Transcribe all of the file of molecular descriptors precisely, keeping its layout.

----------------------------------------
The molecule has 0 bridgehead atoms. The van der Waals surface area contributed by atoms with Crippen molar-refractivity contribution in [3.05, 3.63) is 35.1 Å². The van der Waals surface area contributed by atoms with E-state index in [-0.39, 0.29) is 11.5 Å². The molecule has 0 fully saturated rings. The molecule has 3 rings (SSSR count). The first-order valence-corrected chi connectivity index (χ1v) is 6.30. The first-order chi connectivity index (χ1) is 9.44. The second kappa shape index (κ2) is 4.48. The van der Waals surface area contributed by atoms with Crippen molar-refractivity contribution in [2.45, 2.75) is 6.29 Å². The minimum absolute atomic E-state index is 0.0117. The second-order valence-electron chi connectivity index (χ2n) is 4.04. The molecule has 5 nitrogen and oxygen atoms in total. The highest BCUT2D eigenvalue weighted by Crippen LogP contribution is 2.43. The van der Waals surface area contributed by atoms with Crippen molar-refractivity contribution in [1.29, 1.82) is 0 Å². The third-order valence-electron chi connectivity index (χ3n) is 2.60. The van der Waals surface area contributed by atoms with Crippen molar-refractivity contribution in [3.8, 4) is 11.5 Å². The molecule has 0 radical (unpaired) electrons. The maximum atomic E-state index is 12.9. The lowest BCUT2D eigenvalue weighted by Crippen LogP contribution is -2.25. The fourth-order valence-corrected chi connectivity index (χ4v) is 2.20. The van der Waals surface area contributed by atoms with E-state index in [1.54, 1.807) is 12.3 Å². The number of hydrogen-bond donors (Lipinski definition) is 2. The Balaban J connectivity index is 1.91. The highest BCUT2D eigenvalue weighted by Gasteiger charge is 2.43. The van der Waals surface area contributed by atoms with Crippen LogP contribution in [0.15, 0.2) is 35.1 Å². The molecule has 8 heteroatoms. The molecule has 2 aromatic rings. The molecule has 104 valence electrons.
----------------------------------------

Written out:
The molecule has 0 bridgehead atoms. The van der Waals surface area contributed by atoms with Crippen molar-refractivity contribution in [3.05, 3.63) is 35.1 Å². The van der Waals surface area contributed by atoms with E-state index in [-0.39, 0.29) is 11.5 Å². The molecule has 0 fully saturated rings. The molecule has 3 rings (SSSR count). The first-order valence-corrected chi connectivity index (χ1v) is 6.30. The first-order chi connectivity index (χ1) is 9.44. The second kappa shape index (κ2) is 4.48. The van der Waals surface area contributed by atoms with Crippen molar-refractivity contribution in [2.45, 2.75) is 6.29 Å². The minimum absolute atomic E-state index is 0.0117. The second-order valence-electron chi connectivity index (χ2n) is 4.04. The molecule has 5 nitrogen and oxygen atoms in total. The highest BCUT2D eigenvalue weighted by Crippen LogP contribution is 2.43. The van der Waals surface area contributed by atoms with Crippen molar-refractivity contribution in [1.29, 1.82) is 0 Å². The third-order valence-electron chi connectivity index (χ3n) is 2.60. The van der Waals surface area contributed by atoms with Crippen molar-refractivity contribution in [3.8, 4) is 11.5 Å². The molecule has 0 radical (unpaired) electrons. The maximum atomic E-state index is 12.9. The lowest BCUT2D eigenvalue weighted by Crippen LogP contribution is -2.25. The fourth-order valence-corrected chi connectivity index (χ4v) is 2.20. The van der Waals surface area contributed by atoms with E-state index in [1.54, 1.807) is 12.3 Å². The number of hydrogen-bond donors (Lipinski definition) is 2. The Balaban J connectivity index is 1.91. The highest BCUT2D eigenvalue weighted by Gasteiger charge is 2.43. The van der Waals surface area contributed by atoms with Crippen LogP contribution in [0.15, 0.2) is 35.1 Å². The molecule has 8 heteroatoms. The molecule has 2 aromatic rings. The molecule has 104 valence electrons.